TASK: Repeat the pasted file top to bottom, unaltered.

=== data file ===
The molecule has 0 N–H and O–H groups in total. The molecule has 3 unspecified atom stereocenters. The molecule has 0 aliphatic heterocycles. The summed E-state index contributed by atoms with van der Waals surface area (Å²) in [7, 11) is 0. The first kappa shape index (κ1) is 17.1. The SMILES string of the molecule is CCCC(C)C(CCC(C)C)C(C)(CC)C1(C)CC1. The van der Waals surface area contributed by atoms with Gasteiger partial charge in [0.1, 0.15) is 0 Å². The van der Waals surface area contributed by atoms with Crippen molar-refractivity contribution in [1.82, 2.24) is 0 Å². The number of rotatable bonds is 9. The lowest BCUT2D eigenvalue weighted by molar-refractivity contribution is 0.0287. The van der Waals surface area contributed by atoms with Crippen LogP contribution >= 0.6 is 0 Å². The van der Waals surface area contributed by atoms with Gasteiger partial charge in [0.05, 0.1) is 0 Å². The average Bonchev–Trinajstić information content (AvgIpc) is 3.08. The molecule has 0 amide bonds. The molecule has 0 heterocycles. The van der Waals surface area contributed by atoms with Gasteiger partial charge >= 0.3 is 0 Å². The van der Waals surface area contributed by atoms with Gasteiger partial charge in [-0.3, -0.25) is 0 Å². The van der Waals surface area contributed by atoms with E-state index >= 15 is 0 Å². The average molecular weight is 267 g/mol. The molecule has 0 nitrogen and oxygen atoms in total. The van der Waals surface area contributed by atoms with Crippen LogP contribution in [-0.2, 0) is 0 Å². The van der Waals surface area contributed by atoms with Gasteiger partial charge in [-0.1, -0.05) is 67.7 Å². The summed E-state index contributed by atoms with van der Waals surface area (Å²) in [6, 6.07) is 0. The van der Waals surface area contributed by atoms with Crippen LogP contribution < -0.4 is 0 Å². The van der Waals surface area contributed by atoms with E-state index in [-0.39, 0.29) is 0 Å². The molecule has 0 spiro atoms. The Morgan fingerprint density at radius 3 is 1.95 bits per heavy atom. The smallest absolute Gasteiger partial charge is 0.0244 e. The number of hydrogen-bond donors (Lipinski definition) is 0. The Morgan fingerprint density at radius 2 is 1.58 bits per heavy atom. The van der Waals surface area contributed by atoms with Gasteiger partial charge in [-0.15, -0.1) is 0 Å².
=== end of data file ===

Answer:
The molecule has 0 N–H and O–H groups in total. The molecule has 3 unspecified atom stereocenters. The molecule has 0 aliphatic heterocycles. The summed E-state index contributed by atoms with van der Waals surface area (Å²) in [7, 11) is 0. The first kappa shape index (κ1) is 17.1. The SMILES string of the molecule is CCCC(C)C(CCC(C)C)C(C)(CC)C1(C)CC1. The van der Waals surface area contributed by atoms with Gasteiger partial charge in [0.1, 0.15) is 0 Å². The van der Waals surface area contributed by atoms with Crippen molar-refractivity contribution in [1.82, 2.24) is 0 Å². The number of rotatable bonds is 9. The lowest BCUT2D eigenvalue weighted by molar-refractivity contribution is 0.0287. The van der Waals surface area contributed by atoms with Crippen LogP contribution >= 0.6 is 0 Å². The van der Waals surface area contributed by atoms with Gasteiger partial charge in [0.05, 0.1) is 0 Å². The average Bonchev–Trinajstić information content (AvgIpc) is 3.08. The molecule has 0 amide bonds. The molecule has 0 heterocycles. The van der Waals surface area contributed by atoms with Gasteiger partial charge >= 0.3 is 0 Å². The van der Waals surface area contributed by atoms with Gasteiger partial charge in [-0.3, -0.25) is 0 Å². The van der Waals surface area contributed by atoms with E-state index >= 15 is 0 Å². The average molecular weight is 267 g/mol. The molecule has 0 nitrogen and oxygen atoms in total. The van der Waals surface area contributed by atoms with Crippen LogP contribution in [-0.2, 0) is 0 Å². The van der Waals surface area contributed by atoms with Gasteiger partial charge in [-0.1, -0.05) is 67.7 Å². The summed E-state index contributed by atoms with van der Waals surface area (Å²) in [6, 6.07) is 0. The van der Waals surface area contributed by atoms with Crippen LogP contribution < -0.4 is 0 Å². The van der Waals surface area contributed by atoms with E-state index in [-0.39, 0.29) is 0 Å². The molecule has 0 spiro atoms. The Morgan fingerprint density at radius 3 is 1.95 bits per heavy atom. The smallest absolute Gasteiger partial charge is 0.0244 e. The number of hydrogen-bond donors (Lipinski definition) is 0. The Morgan fingerprint density at radius 2 is 1.58 bits per heavy atom. The van der Waals surface area contributed by atoms with Gasteiger partial charge in [-0.15, -0.1) is 0 Å².